JEV Plastic Surgery & Medical Aesthetics based in Owing Mills, MD has began sending notifications to 1,620 patients concerning the exposure of some of their protected health information (PHI) because of a security breach.
Malware was discovered which granted an unauthorized individual to gain access to systems that held protected health information.
A third-party forensic specialist assisted the investigation and confirmed that the malware was put in on April 30, 2021, and made possible access to its systems up to June 14, 2021. A detailed analysis of files on the affected systems was performed to figure out whether any patient file was seen or obtained. It was affirmed by JEV Plastic Surgery on September 8, 2021 that files on the breached systems included PHI such as names, birth dates, consultation records, surgical operative information, and medical backgrounds. JEV Plastic Surgery states it is not aware of any attempted or actual misuse of personal records.
JEV Plastic Surgery is going over its policies and protocols and will revise them as needed to strengthen data security. New internal training practices have also been used to reduce any risk linked to this event and to better secure against potential security incidents.
The unauthorized access happened in September 2020, however it wasn’t discovered until August 2021. Bryan Health informed all affected persons regarding the breach through mail and stated that the employee is no longer working at Bryan Health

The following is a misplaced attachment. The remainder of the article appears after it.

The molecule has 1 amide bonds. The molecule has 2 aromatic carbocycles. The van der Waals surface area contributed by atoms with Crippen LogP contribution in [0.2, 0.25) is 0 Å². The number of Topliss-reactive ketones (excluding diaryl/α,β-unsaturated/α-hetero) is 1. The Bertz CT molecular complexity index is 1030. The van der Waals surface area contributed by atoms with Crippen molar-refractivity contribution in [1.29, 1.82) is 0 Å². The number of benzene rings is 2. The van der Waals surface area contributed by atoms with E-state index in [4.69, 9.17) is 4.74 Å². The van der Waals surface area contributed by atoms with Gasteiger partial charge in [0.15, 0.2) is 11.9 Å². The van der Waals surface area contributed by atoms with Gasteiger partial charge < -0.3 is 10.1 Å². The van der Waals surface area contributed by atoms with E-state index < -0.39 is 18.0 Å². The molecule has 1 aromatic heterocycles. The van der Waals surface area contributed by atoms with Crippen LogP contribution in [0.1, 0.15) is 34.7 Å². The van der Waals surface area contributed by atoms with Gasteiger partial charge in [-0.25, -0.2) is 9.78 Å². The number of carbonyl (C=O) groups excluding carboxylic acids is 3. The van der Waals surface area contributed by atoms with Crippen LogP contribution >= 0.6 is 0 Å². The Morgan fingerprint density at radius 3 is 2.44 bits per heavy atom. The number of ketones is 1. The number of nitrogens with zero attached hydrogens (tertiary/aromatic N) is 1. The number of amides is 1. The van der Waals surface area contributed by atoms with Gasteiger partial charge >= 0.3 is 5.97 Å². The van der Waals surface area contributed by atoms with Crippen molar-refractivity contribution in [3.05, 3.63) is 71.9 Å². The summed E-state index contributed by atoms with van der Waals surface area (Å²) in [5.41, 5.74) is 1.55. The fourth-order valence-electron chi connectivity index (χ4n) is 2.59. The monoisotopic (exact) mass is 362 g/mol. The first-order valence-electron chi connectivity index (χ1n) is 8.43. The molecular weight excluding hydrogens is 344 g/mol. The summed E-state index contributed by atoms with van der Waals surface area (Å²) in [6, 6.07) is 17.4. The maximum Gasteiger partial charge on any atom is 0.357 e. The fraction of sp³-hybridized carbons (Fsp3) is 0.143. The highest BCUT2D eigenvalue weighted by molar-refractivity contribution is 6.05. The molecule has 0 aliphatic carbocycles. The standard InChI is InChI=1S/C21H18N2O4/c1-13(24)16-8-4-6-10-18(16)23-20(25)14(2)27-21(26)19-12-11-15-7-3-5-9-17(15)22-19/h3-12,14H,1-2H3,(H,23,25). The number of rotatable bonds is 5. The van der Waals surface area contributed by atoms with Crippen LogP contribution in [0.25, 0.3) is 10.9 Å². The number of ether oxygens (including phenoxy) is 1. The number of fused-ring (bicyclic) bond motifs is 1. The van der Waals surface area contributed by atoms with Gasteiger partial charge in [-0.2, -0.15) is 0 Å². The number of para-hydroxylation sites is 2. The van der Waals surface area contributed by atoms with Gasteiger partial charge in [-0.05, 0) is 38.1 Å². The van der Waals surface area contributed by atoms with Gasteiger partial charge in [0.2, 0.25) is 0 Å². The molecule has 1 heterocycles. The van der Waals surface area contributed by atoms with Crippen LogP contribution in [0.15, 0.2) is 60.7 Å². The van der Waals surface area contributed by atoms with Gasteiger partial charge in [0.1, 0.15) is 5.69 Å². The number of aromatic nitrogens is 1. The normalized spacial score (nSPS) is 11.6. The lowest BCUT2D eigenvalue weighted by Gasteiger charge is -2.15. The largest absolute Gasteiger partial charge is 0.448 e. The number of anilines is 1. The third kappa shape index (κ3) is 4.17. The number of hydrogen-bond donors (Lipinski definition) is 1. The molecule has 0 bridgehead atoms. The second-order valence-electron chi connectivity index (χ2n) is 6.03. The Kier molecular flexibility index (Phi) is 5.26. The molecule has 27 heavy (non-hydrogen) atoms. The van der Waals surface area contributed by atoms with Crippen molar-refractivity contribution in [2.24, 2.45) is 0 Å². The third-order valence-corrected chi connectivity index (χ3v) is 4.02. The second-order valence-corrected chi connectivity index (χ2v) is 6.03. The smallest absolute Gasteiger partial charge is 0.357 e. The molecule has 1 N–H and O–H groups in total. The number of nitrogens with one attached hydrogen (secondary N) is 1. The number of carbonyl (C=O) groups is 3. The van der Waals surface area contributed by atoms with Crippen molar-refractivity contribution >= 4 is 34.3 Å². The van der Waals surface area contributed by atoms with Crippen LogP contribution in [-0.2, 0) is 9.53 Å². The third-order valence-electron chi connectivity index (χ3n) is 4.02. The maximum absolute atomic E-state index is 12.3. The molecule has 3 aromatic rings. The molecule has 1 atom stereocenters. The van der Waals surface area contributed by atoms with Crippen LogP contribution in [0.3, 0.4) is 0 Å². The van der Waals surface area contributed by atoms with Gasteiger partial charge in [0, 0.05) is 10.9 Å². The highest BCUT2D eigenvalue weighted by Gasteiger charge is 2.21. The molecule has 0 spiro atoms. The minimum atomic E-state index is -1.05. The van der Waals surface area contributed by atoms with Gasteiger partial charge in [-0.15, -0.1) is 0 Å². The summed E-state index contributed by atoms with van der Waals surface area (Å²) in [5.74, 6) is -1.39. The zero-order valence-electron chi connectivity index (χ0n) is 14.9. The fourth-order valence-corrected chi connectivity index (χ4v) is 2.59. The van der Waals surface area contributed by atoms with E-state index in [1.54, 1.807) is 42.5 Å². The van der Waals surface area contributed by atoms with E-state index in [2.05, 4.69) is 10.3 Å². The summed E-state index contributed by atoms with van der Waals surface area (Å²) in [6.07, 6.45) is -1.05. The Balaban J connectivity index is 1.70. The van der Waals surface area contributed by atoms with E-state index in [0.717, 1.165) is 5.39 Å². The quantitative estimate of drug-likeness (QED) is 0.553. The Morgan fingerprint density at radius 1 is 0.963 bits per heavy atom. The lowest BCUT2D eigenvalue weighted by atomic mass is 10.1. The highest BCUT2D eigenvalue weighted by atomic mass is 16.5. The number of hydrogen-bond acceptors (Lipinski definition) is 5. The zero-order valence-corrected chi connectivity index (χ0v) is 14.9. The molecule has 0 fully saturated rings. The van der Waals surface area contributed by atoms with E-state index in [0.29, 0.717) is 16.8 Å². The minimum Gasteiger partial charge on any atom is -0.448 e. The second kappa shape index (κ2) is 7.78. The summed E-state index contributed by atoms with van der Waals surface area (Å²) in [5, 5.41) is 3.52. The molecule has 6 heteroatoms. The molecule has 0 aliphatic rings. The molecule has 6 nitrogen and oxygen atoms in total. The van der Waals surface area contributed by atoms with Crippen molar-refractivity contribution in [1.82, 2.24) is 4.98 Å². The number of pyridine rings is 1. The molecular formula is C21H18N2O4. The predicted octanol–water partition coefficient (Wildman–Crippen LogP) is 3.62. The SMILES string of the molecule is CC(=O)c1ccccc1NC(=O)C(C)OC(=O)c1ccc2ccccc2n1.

Billing Details of 946 UNC Health Patients Exposed
UNC Health located in Chapel Hill, NC learned that the billing data of 946 patients were possibly accessed by unauthorized persons.
An internal evaluation of billing fields in its electronic health records was done on September 9, 2021. One of the fields in the EHR distinguishes people authorized to access patient billing details, and any person inputted in that field can access patients’ billing data. The persons included in those fields are normally kin of a patient or other people who were allowed to access their billing details.
The assessment discovered 946 patients who had listed someone in the health system cannot confirm was permitted to access billing details. Therefore, it’s possible that data like names, addresses, costs for services, and medical-associated data might have been viewed by unauthorized people.
No financial details, credit card details or Social Security numbers were comproised and it is deemed that the impacted patients aren’t at financial risk. UNC Health mentioned it has reset the field in the EHR, which will stop authorized access of the billing data. Notification letters were mailed to patients together with information for re-starting access to their billing data for named persons.
Guidelines were also adjusted to restrict the number of staff who could update the field and workers who are authorized to access the field were trained once more. Further safety measures were likewise applied to avert the same problems down the road.